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Cognitive behavioural therapy (CBT)

Medical reviewer: Healthily's medical team
Last reviewed: 20/11/2020
Medically reviewed

What is cognitive behavioural therapy?

Cognitive behavioural therapy (CBT) is a talking therapy that can help you manage a specific problem you’re facing, and it does so by changing the way you think and act.

It’s been shown to be particularly helpful at tackling mental health problems like:

  • anxiety
  • depression
  • post-traumatic stress disorder (PTSD)
  • eating disorders
  • phobias

But research also shows that CBT can be used to treat people with health conditions, like low back pain and insomnia.

It’s worth bearing in mind that CBT can’t cure physical symptoms, like pain, but it can help you cope with them better.

Unlike other types of talking therapies, like psychotherapy, CBT deals with your current problems, instead of issues from your past. It looks for practical ways to help you feel better about life on a daily basis.

How does CBT work?

CBT can help you make sense of problems that feel too big to handle. It does so by using a mix of techniques, including:

  • relaxation exercises
  • training on coping skills
  • education about how your thoughts affect how you act
  • stress management
  • training on how to be more confident

Certain thoughts, feelings and actions can trap you in a negative cycle or create new situations that make you feel worse about yourself.

CBT helps stop negative cycles by breaking down the things that make you feel bad, anxious or scared. By making your problems more manageable, CBT can help you change your negative thought patterns and improve the way you feel.

And unlike other talking therapies that can continue for months or years, CBT helps you get to a point where you can tackle your problems without a therapist, within a specific number of sessions.

What happens in a CBT session?

When you have CBT, it’s common to have sessions every week or every other week. You may have up to 20 sessions that last 30 to 60 minutes each.

You don’t always have to do CBT in person. Speak to your doctor about how to find a suitable online or computer CBT programme.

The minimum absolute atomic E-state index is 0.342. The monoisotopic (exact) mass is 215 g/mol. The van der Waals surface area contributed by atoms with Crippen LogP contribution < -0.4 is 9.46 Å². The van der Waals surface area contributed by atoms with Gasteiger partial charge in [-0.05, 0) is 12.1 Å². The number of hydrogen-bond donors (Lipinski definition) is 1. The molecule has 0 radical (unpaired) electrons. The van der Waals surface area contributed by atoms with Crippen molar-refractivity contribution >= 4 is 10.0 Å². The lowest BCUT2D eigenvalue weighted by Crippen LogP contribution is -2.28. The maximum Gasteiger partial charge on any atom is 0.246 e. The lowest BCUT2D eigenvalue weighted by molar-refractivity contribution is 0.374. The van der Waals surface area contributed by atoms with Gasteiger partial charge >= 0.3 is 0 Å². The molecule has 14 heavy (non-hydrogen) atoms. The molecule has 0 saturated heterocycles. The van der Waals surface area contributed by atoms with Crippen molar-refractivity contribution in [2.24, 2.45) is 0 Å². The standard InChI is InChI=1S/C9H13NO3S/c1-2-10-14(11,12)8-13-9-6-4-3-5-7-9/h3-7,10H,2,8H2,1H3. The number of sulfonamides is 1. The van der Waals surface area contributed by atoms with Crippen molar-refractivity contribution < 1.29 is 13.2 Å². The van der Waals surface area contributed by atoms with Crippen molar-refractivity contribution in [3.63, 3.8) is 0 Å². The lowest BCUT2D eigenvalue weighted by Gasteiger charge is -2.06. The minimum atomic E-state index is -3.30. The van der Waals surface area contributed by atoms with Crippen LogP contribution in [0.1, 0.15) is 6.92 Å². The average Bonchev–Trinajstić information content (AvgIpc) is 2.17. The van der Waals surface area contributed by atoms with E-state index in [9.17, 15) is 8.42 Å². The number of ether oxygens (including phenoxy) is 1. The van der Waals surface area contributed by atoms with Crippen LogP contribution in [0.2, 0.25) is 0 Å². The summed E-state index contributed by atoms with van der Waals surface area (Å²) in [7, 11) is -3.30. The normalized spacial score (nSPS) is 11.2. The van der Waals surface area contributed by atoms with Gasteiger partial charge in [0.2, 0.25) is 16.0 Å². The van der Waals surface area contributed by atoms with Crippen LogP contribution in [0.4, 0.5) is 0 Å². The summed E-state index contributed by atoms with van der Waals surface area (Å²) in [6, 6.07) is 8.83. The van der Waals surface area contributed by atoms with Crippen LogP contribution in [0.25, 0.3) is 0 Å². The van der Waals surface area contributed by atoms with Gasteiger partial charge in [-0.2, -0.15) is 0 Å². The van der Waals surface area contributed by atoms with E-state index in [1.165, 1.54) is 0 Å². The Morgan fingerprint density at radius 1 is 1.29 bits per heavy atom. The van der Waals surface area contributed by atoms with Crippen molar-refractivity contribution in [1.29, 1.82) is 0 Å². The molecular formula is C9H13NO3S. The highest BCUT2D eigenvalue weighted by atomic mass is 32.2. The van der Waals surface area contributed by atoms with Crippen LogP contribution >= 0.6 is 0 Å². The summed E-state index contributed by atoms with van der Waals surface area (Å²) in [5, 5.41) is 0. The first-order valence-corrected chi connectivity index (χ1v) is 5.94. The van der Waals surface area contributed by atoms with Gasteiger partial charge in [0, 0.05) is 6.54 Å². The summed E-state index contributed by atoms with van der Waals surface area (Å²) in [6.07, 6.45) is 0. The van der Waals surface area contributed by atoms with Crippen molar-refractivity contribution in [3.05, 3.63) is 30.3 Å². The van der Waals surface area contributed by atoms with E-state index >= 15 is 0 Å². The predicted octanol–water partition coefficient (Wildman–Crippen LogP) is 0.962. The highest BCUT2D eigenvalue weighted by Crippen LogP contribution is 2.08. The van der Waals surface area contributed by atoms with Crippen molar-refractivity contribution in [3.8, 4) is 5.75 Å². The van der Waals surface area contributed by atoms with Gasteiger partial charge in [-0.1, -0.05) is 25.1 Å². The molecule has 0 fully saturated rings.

During your first session, the therapist will often ask you questions about yourself and the problem you’d like help with. This is to make sure CBT is right for you, and that you’re comfortable with the process.

With the help of your therapist, you will break down your problem into its separate parts – the situation, thoughts, emotions, physical feelings and actions. To help with this, your therapist may ask you to keep a diary or write down your thoughts and how you respond to them.

You and your therapist will look at your thoughts, feelings and behaviours to work out if they are unrealistic or unhelpful, and to spot the effect they have on each other and on you. Your therapist will be able to help you work out how to change unhelpful thoughts and behaviours.

After working out what you can change, your therapist will ask you to practise these changes in your daily life. This may involve recognising unhelpful thoughts and actions, and swapping them for more helpful ones.

Your CBT therapist will usually give you ‘homework’ to do between your sessions. This lets you practise the techniques you’ve learned in the sessions in your daily life.

Facing things you’re worried about can be hard, so your therapist won’t ask you to do things you don’t want to do or move at a pace you’re not comfortable with. They’ll also check in with you to see how you feel about the progress you’re making.